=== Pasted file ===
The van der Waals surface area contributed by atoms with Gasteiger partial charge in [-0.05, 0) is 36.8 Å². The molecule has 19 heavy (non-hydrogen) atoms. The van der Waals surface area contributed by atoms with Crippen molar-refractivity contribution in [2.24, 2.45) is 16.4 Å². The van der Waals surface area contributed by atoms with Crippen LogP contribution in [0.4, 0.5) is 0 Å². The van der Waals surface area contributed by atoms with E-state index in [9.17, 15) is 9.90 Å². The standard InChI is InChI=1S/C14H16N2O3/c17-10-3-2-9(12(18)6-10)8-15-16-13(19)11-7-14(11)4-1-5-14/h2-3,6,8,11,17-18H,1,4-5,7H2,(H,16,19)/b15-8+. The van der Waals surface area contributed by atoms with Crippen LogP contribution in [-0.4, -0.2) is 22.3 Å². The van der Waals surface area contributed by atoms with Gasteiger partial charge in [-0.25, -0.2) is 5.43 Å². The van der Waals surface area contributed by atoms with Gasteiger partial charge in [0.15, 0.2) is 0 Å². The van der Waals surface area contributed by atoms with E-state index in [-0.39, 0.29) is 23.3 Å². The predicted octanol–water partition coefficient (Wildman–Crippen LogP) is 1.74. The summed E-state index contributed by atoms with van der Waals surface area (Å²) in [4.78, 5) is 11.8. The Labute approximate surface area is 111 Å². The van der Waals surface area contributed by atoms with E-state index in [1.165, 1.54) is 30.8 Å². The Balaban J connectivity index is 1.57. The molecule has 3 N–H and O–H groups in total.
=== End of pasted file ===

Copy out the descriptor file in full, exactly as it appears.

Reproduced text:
The van der Waals surface area contributed by atoms with Gasteiger partial charge in [-0.05, 0) is 36.8 Å². The molecule has 19 heavy (non-hydrogen) atoms. The van der Waals surface area contributed by atoms with Crippen molar-refractivity contribution in [2.24, 2.45) is 16.4 Å². The van der Waals surface area contributed by atoms with Crippen LogP contribution in [0.4, 0.5) is 0 Å². The van der Waals surface area contributed by atoms with E-state index in [9.17, 15) is 9.90 Å². The standard InChI is InChI=1S/C14H16N2O3/c17-10-3-2-9(12(18)6-10)8-15-16-13(19)11-7-14(11)4-1-5-14/h2-3,6,8,11,17-18H,1,4-5,7H2,(H,16,19)/b15-8+. The van der Waals surface area contributed by atoms with Crippen LogP contribution in [-0.4, -0.2) is 22.3 Å². The van der Waals surface area contributed by atoms with Gasteiger partial charge in [-0.25, -0.2) is 5.43 Å². The van der Waals surface area contributed by atoms with Gasteiger partial charge in [0.15, 0.2) is 0 Å². The van der Waals surface area contributed by atoms with E-state index in [-0.39, 0.29) is 23.3 Å². The predicted octanol–water partition coefficient (Wildman–Crippen LogP) is 1.74. The summed E-state index contributed by atoms with van der Waals surface area (Å²) in [4.78, 5) is 11.8. The Labute approximate surface area is 111 Å². The van der Waals surface area contributed by atoms with E-state index in [1.165, 1.54) is 30.8 Å². The Balaban J connectivity index is 1.57. The molecule has 3 N–H and O–H groups in total.